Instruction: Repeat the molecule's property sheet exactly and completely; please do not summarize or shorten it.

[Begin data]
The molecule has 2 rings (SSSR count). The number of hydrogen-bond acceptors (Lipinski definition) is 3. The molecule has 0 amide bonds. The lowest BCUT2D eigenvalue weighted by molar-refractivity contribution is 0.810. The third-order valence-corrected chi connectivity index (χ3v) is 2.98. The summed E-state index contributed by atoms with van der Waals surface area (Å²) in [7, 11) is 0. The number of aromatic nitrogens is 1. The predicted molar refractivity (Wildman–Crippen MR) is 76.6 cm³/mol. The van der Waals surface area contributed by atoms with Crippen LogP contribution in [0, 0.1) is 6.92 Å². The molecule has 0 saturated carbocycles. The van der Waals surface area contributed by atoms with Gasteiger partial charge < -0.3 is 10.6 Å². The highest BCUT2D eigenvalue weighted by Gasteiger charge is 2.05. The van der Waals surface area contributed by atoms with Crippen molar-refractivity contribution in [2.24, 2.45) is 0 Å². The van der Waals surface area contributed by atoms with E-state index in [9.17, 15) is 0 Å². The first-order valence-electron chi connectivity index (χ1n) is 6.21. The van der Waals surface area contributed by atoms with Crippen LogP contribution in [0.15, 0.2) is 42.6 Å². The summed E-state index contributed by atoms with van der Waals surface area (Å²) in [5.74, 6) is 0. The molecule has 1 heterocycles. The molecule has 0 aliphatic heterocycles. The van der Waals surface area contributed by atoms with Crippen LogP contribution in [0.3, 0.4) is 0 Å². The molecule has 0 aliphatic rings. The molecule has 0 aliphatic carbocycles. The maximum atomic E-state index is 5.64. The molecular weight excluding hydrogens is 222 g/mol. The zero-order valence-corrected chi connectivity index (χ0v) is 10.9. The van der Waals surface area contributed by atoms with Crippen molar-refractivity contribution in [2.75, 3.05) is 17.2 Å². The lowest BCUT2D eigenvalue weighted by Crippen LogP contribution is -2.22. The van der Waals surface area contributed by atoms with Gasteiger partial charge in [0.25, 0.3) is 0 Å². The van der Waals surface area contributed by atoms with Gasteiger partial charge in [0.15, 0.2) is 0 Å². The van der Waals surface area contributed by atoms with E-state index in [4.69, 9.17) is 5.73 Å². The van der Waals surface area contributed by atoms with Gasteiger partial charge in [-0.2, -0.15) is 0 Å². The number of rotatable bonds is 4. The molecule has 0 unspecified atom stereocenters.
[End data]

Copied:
The molecule has 2 rings (SSSR count). The number of hydrogen-bond acceptors (Lipinski definition) is 3. The molecule has 0 amide bonds. The lowest BCUT2D eigenvalue weighted by molar-refractivity contribution is 0.810. The third-order valence-corrected chi connectivity index (χ3v) is 2.98. The summed E-state index contributed by atoms with van der Waals surface area (Å²) in [7, 11) is 0. The number of aromatic nitrogens is 1. The predicted molar refractivity (Wildman–Crippen MR) is 76.6 cm³/mol. The van der Waals surface area contributed by atoms with Crippen LogP contribution in [0, 0.1) is 6.92 Å². The molecule has 0 saturated carbocycles. The van der Waals surface area contributed by atoms with Gasteiger partial charge < -0.3 is 10.6 Å². The highest BCUT2D eigenvalue weighted by Gasteiger charge is 2.05. The van der Waals surface area contributed by atoms with Crippen molar-refractivity contribution in [2.24, 2.45) is 0 Å². The van der Waals surface area contributed by atoms with E-state index in [9.17, 15) is 0 Å². The first-order valence-electron chi connectivity index (χ1n) is 6.21. The van der Waals surface area contributed by atoms with Crippen LogP contribution in [0.15, 0.2) is 42.6 Å². The summed E-state index contributed by atoms with van der Waals surface area (Å²) in [5.74, 6) is 0. The molecule has 1 heterocycles. The molecule has 0 aliphatic heterocycles. The van der Waals surface area contributed by atoms with Crippen LogP contribution in [0.3, 0.4) is 0 Å². The molecule has 0 aliphatic rings. The molecule has 0 aliphatic carbocycles. The maximum atomic E-state index is 5.64. The molecular weight excluding hydrogens is 222 g/mol. The zero-order valence-corrected chi connectivity index (χ0v) is 10.9. The van der Waals surface area contributed by atoms with Crippen molar-refractivity contribution in [2.75, 3.05) is 17.2 Å². The lowest BCUT2D eigenvalue weighted by Crippen LogP contribution is -2.22. The van der Waals surface area contributed by atoms with Gasteiger partial charge in [0.25, 0.3) is 0 Å². The van der Waals surface area contributed by atoms with Gasteiger partial charge in [0.15, 0.2) is 0 Å². The van der Waals surface area contributed by atoms with E-state index in [4.69, 9.17) is 5.73 Å². The van der Waals surface area contributed by atoms with Gasteiger partial charge in [-0.2, -0.15) is 0 Å². The number of rotatable bonds is 4. The molecule has 0 unspecified atom stereocenters.